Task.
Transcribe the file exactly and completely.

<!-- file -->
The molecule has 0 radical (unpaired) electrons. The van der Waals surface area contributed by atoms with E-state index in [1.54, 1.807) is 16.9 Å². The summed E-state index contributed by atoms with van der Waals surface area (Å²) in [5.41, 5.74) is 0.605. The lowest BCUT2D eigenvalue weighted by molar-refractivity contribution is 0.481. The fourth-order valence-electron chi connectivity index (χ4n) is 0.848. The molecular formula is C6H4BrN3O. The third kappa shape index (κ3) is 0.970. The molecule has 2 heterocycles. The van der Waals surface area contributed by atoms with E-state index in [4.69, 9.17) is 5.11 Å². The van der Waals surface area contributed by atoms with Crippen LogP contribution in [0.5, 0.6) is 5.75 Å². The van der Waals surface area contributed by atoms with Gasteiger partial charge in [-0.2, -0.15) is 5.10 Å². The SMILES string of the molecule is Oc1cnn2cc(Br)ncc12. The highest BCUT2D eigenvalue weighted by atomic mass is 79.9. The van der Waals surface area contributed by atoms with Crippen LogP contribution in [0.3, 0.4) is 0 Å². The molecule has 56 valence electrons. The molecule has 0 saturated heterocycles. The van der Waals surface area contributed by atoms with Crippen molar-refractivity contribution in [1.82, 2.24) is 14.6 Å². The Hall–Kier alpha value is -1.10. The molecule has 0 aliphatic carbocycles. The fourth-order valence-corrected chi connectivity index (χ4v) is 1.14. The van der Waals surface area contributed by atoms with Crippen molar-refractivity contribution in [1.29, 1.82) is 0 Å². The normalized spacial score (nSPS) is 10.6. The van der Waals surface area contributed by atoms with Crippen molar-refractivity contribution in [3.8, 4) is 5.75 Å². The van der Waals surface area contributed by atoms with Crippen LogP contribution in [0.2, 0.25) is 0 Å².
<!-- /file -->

The molecule has 0 radical (unpaired) electrons. The van der Waals surface area contributed by atoms with E-state index in [1.54, 1.807) is 16.9 Å². The summed E-state index contributed by atoms with van der Waals surface area (Å²) in [5.41, 5.74) is 0.605. The lowest BCUT2D eigenvalue weighted by molar-refractivity contribution is 0.481. The fourth-order valence-electron chi connectivity index (χ4n) is 0.848. The molecular formula is C6H4BrN3O. The third kappa shape index (κ3) is 0.970. The molecule has 2 heterocycles. The van der Waals surface area contributed by atoms with E-state index in [4.69, 9.17) is 5.11 Å². The van der Waals surface area contributed by atoms with Crippen LogP contribution in [0.5, 0.6) is 5.75 Å². The van der Waals surface area contributed by atoms with Gasteiger partial charge in [-0.2, -0.15) is 5.10 Å². The SMILES string of the molecule is Oc1cnn2cc(Br)ncc12. The highest BCUT2D eigenvalue weighted by atomic mass is 79.9. The van der Waals surface area contributed by atoms with Crippen LogP contribution in [0.3, 0.4) is 0 Å². The molecule has 56 valence electrons. The molecule has 0 saturated heterocycles. The van der Waals surface area contributed by atoms with Crippen molar-refractivity contribution in [1.82, 2.24) is 14.6 Å². The Hall–Kier alpha value is -1.10. The molecule has 0 aliphatic carbocycles. The fourth-order valence-corrected chi connectivity index (χ4v) is 1.14. The van der Waals surface area contributed by atoms with Crippen molar-refractivity contribution in [1.29, 1.82) is 0 Å². The normalized spacial score (nSPS) is 10.6. The van der Waals surface area contributed by atoms with Crippen molar-refractivity contribution in [3.8, 4) is 5.75 Å². The van der Waals surface area contributed by atoms with Crippen LogP contribution in [0.2, 0.25) is 0 Å².